History-Making Bishop Mary Adelia McLeod Dies at 84

Bishop Mary Adelia McLeod blesses the people at her consecration while the Rev. Harrison M. McLeod, one of her sons, holds the liturgy booklet. • James Solheim/Episcopal News Service

By Douglas LeBlanc

The Rt. Rev. Mary Adelia Rosamond McLeod was a daughter of the South — a native of Birmingham, Alabama; graduate of the University of Alabama and Sewanee; and archdeacon of West Virginia — before she made history on a snowy All Saints Day in Vermont. McLeod was consecrated in 1993 as the ninth Bishop of Vermont and the first woman to lead a diocese.

McLeod, who returned to West Virginia in her retirement, died in the state’s capital city, Charleston, on October 12. She was 84.

“I really just bring myself, warts and all,” McLeod said at a news conference after her consecration. “I think people are ready to accept me for who I am.”

Her consecration service included a challenge, as was common in those early days of women serving as bishops. Jane Shipman of the Episcopal Synod of America said that ordaining women to the priesthood and episcopate was “contrary to Holy Scripture and the tradition of the Episcopal Church.”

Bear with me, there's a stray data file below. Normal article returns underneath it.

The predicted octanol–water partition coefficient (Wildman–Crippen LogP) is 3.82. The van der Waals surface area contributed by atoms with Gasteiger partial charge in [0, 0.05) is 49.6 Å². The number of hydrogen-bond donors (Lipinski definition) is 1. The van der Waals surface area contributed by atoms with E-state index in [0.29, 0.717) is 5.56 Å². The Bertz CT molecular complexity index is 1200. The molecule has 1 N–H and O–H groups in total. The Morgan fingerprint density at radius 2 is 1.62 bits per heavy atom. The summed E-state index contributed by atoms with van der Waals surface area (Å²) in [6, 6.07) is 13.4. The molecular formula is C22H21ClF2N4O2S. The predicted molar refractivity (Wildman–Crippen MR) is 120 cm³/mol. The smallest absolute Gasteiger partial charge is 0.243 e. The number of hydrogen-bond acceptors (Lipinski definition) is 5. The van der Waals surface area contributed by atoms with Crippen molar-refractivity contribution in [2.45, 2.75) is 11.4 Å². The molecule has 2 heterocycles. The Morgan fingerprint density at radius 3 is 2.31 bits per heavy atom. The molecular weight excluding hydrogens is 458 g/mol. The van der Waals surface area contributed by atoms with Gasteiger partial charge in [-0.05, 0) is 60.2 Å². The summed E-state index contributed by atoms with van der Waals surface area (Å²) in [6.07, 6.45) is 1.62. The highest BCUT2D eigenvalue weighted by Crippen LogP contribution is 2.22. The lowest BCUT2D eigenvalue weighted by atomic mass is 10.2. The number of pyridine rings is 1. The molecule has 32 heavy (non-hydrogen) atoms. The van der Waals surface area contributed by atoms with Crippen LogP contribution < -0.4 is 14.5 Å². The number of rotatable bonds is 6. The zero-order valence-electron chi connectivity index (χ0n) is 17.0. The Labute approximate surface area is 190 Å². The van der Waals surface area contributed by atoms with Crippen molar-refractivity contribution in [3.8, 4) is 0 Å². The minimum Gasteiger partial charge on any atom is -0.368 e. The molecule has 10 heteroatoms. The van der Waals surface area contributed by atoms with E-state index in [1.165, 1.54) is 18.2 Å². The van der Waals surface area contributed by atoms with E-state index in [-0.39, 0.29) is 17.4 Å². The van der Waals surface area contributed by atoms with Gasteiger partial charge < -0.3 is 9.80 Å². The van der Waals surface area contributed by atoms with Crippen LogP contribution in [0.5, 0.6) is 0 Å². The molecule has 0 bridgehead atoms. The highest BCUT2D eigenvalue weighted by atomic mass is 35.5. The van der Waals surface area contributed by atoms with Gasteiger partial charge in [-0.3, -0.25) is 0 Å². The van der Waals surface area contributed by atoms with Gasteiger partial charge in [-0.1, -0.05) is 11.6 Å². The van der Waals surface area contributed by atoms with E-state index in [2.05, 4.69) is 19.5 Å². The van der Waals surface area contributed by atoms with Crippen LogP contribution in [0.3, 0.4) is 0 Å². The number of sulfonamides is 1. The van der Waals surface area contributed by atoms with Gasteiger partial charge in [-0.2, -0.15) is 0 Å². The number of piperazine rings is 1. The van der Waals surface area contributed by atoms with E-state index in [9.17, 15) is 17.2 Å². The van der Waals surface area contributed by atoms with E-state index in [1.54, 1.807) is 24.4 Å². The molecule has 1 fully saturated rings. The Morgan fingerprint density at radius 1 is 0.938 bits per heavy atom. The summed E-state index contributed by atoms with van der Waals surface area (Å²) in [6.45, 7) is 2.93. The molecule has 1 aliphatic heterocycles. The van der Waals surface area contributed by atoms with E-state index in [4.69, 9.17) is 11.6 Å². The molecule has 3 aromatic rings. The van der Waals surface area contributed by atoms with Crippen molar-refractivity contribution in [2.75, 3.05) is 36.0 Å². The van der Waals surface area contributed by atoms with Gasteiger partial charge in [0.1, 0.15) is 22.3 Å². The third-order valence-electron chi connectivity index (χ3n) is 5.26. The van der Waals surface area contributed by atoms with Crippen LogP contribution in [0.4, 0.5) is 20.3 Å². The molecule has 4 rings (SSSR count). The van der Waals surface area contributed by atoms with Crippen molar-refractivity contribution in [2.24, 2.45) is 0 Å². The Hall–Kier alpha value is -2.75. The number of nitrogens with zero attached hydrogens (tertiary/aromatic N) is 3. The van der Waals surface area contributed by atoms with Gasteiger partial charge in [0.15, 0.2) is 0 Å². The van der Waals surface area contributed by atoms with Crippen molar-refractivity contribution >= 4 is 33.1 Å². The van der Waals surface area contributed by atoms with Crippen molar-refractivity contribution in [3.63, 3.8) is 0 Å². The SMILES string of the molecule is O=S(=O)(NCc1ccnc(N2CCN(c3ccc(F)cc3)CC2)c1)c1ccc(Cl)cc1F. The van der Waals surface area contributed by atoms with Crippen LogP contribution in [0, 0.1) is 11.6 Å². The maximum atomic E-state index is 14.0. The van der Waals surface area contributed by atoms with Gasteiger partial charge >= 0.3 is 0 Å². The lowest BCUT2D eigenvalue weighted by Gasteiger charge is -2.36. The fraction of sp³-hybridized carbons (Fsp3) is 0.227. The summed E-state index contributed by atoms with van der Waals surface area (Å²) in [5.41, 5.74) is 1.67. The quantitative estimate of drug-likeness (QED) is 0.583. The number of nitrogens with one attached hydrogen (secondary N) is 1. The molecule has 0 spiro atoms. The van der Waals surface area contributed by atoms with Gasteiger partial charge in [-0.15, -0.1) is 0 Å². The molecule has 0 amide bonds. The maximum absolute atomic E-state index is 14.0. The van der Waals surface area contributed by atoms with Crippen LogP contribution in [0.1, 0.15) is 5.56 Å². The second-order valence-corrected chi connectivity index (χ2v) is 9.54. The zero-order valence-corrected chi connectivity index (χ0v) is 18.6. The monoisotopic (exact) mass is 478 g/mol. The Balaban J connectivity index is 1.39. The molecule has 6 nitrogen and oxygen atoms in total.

McLeod served for eight years, and the small diocese registered growth at 49.5 percent from 1991 to 2001. She served as secretary of the House of Bishops from 1998 to 2001.

“She was always encouraging to me,” said the Rt. Rev. Shannon MacVean-Brown, Vermont’s 11th bishop. “I’m trying my best to continue her work of empowering and supporting lay ministry, promoting inclusion, strengthening our stewardship, improving transparency around our financial resources, and encouraging the ministry of women.”

In 2000, as Vermont’s legislature was debating same-sex marriage, McLeod released a pastoral letter, “Let the Church Be the First to Issue an Emancipation Proclamation.” She wrote that “homosexual persons choosing to live together in a life-long union are not committing a sin” and that “God’s great gift of love and expressing that love cannot and should not be denied for those among us who happen to be homosexual.”

She contributed to the books A Voice of Our Own: Leading American Women Celebrate the Right to Vote and Women’s Uncommon Prayers: Our Lives Revealed, Nurtured, Celebrated.

The bishop is survived by her husband, the Rev. Henry (Mac) McLeod III, who studied alongside her at Sewanee and served with her as co-rector of two churches; as well as five children; and eight grandchildren.

One of the couple’s sons, the Rev. Dr. Harrison M. McLeod, has served as rector of Christ Church in Greenville, South Carolina, since 2008. He stood at his mother’s side in 1993 when she blessed the congregation as Vermont’s new bishop.


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